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single, very complicated, code, would require prohibitive computational effort. It is here that turbo codes show their great advantage: it is possible to decode two constituent codes separately, and then combine the information from these two decoders. Turbo codes are decoded iteratively, employing the exchange of soft information between constituent decoders. Figure 14.18 shows a block diagram of a turbo decoder. It consists of two Soft Input Soft Output (SISO) decoders for the constituent codes, an interleaver, and a de-interleaver. The SISO decoder puts out not only the various bits, but also the con dence it has in a speci c decision. This con dence is described by the LLR which can be computed by a Viterbi-like algorithm, suggested by Bahl et al. [1974] and known as the BCJR algorithm. The LLR is (see Eq. (14.48)) log Pr(bi = +1|r) Pr(bi = 1|r)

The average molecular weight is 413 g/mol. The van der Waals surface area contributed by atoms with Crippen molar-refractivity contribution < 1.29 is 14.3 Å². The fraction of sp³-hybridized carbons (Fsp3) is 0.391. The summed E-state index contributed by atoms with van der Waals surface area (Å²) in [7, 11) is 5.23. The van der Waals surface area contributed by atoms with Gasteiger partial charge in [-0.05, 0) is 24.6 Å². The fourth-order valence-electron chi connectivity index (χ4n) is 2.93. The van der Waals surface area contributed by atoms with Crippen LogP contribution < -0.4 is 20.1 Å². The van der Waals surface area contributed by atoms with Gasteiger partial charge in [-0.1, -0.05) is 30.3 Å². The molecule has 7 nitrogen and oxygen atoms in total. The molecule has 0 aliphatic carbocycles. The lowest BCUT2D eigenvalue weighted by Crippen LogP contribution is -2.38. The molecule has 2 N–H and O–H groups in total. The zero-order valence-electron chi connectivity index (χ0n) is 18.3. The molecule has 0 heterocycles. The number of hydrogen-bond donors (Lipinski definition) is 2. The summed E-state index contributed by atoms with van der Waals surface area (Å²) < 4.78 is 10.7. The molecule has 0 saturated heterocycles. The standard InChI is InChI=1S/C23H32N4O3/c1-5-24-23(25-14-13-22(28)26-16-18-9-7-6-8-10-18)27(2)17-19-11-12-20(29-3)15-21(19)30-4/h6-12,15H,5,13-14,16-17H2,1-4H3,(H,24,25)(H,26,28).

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of taps that can be implemented in a practical Rake combiner is limited by power consumption, design complexity, and channel estimation. A Rake receiver that processes only a subset of the available Lr resolved MPCs achieves lower complexity, while still providing a performance that is better than that of a single-path receiver. The Selective Rake (SRake) receiver selects the Lb best paths (a subset of the Lr available resolved MPCs) and then combines the selected subset using maximum-ratio combining. This combining method is hybrid selection: maximum ratio combining (as discussed in 13); however, note that the average power in the different diversity branches is different. It is also noteworthy that the SRake still requires knowledge of the instantaneous values of all MPCs so that it can perform appropriate selection. Another possibility is the Partial Rake (PRake), which uses the rst Lf MPCs. Although the performance it provides is not as good, it only needs to estimate Lf MPCs. Another generally important problem for Rake receivers is interpath interference. Paths that have delay i compared with the delay the Rake nger is tuned to are suppressed by a factor ACF( i )/ACF(0), which is in nite only when the spreading sequence has ideal ACF properties. Rake receivers with nonideal spreading sequences thus suffer from interpath interference. Finally, we note that in order for the Rake receiver to be optimal there must be no ISI i.e., the maximum excess delay of the channel must be much smaller than TS , though it can be larger than TC . If there is ISI, then the receiver must have an equalizer (working on the Rake output i.e., a signal sampled at intervals TS ) in addition to the Rake receiver. An alternative to this combination of Rake receiver and symbol-spaced equalizer is the chip-based equalizer, where an equalizer works directly on the output of the despreader sampled at the chip rate. This method is optimum, but very complex. As we showed in 16, the computational effort for equalizers increases quickly as the product of sampling frequency and channel delay spread increases.